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The people who surround you play a significant role in your recovery, which can be positive or negative depending on their behavior. Friends and family can sometimes support addictive behaviors unknowingly. It is possible that some members of your community share the same addictions, making it easier for you to stay in unhealthy, addictive patterns. That’s why it is vital to choose your community wisely when on the path to recovery. Relapse prevention is heavily influenced by community support. 

In order to set ourselves up for success when it comes to addiction recovery, we need to surround ourselves with friends, family, and others, such as medical professionals, that will encourage us to stick to our goals and make forward progress. Keep reading to learn how you can begin building a community of addiction recovery allies.

Building Your Community

There are a number of ways you can build and strengthen your support network. Some examples include:

#1 Set Boundaries With Your Friends and Family

Recovery support starts at home, which means the first step is determining your personal needs and setting boundaries accordingly. The second is communicating them to friends and family. Clearly articulating your needs will let those closest to you know how to support your recovery. 

It might be the case that those closest to you are not supporting your addiction. This can happen consciously, as in cases where the person does not want to face their own negative patterns, so encourages you to continue yours. This can also be unconscious, happening because your needs are not clear to them. Either way, communicating your needs is key.

If someone close to you is unable or unwilling to support your recovery, you may need to pause your relationship with them in order to meet your goals. Recovery can be a difficult road, and you deserve to make it as easy for yourself as possible. If saying goodbye to a friend or family member means letting go of the negativity that feeds your addiction, you are making the best choice for yourself.

#2 Work With Medical Professionals

In order to set the best and clearest boundaries, work with a medical professional like a therapist. Therapists can help you uncover your needs and the root causes of your impulses to use substances. This aids you in clarifying and maintaining boundaries that support your recovery and prevent relapse.

#3 Join Peer Support Groups

Not everyone has access to friends and family. This is where a group of like-minded peers can make a difference. Peer support groups are made up of others also in the process of recovery, as well as medical or mental health professional facilitators. Being surrounded by individuals who are working toward the same goal goes a long way. An article titled “Effectiveness of a peer-support community in addiction recovery: participation as intervention” showed that a “significant reduction of risk of relapse was found in clients who participated in the programme.” Sharing goals with peers can increase motivation.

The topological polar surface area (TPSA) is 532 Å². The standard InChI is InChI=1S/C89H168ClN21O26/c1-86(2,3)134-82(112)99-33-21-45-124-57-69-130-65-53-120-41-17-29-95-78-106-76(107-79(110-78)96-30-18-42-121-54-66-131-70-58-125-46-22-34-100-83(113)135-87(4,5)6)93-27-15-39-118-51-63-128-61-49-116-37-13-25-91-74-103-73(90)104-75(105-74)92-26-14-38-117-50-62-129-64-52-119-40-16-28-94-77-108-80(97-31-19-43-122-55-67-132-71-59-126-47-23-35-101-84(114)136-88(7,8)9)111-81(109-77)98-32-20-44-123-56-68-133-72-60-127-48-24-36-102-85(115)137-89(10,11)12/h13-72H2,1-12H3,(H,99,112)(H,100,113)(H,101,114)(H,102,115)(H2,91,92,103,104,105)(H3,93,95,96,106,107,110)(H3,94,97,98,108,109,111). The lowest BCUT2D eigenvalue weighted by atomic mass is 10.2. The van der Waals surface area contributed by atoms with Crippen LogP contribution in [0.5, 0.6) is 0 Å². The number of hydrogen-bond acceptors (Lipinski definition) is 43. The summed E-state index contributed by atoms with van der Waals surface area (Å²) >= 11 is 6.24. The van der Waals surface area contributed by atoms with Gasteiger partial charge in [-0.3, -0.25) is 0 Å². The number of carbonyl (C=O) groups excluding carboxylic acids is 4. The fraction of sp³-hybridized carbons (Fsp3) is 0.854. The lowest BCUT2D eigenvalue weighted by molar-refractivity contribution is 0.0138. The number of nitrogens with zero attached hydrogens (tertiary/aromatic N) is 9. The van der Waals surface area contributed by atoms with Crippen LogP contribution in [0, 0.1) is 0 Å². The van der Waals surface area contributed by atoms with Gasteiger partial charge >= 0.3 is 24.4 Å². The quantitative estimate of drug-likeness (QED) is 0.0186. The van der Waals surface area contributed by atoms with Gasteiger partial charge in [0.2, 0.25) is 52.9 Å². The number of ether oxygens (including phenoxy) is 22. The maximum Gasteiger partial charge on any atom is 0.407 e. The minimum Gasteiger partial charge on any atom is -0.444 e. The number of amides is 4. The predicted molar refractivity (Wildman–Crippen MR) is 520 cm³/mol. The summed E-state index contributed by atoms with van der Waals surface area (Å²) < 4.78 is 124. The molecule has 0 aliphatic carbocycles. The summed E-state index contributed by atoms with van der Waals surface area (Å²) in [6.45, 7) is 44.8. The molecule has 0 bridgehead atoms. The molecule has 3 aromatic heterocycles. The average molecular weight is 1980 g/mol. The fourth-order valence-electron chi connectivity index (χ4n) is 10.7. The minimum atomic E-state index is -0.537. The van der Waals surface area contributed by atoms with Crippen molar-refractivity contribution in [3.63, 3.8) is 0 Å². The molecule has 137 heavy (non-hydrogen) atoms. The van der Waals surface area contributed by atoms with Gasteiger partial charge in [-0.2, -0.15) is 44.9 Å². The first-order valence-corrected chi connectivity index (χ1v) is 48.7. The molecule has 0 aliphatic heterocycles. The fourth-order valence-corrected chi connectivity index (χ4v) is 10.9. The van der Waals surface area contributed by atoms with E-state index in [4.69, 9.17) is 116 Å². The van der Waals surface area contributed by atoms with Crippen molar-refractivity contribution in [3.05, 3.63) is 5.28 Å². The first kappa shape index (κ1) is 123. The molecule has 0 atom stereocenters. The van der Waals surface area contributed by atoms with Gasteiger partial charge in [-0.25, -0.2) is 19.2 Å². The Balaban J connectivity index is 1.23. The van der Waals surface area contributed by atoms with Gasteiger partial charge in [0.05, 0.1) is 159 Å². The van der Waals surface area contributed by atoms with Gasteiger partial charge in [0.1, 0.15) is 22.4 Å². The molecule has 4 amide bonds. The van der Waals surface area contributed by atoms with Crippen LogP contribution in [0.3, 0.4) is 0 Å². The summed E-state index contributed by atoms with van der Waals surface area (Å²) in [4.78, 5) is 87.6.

#4 Ask Your Care Team for Resources

Additionally, your therapist can point you to community resources that you can try on to see if they fit your needs. Whether you are looking for a 12-Step meeting like Alcoholics Anonymous (AA) or you would like to join a hobby group, such as knitting or crocheting, there are plenty of options for you to engage and grow your community.

Once your community is built, you can proceed into sobriety with greater confidence. A strong community means you will have someone — or several people — to turn to in moments when recovery feels hard. Being able to reach out and express frustrations allows you to move through your feelings rather than staying stuck. 

#5 Consider Holistic Approaches

One further thought on the community: it is a non-medical method of recovery. This means it is part of a holistic approach or treating you as a whole person. Medication and therapy are important parts of your recovery equation, but there is more to you outside of medicine. You are a person with hobbies, interests, hopes, and fears. Developing a core community will support your pursuit of personal goals and maintain your sobriety. A whole-person approach acknowledges that symptoms of addiction can be the result of behavior or environment and addresses them by examining their root cause.

It could be that the company you do or don’t keep is a major player in your addiction. Closely examining your personal needs will allow you to understand what community means to you. Phase out those that don’t empower you, and engage with those who support and lift you up. 

Finally, it is important to have open avenues of interest to pursue. Even just one other person can be that resource for you. Having a community means having options.

Community starts at home with family members and close friends. It then expands to others you seek out, such as medical professionals and peer support groups. Who you choose to surround yourself with plays a critical role in your addiction recovery. It is crucial to set clear boundaries with those in your life. This sometimes means saying goodbye to those you love until they can adapt to your needs. West Coast Recovery Centers can support you in identifying and setting boundaries and also offers peer support groups to aid you in your recovery. If you or someone you love are ready to take the next steps in recovery from drug or alcohol addiction, call WCRC today at (760) 492-6509.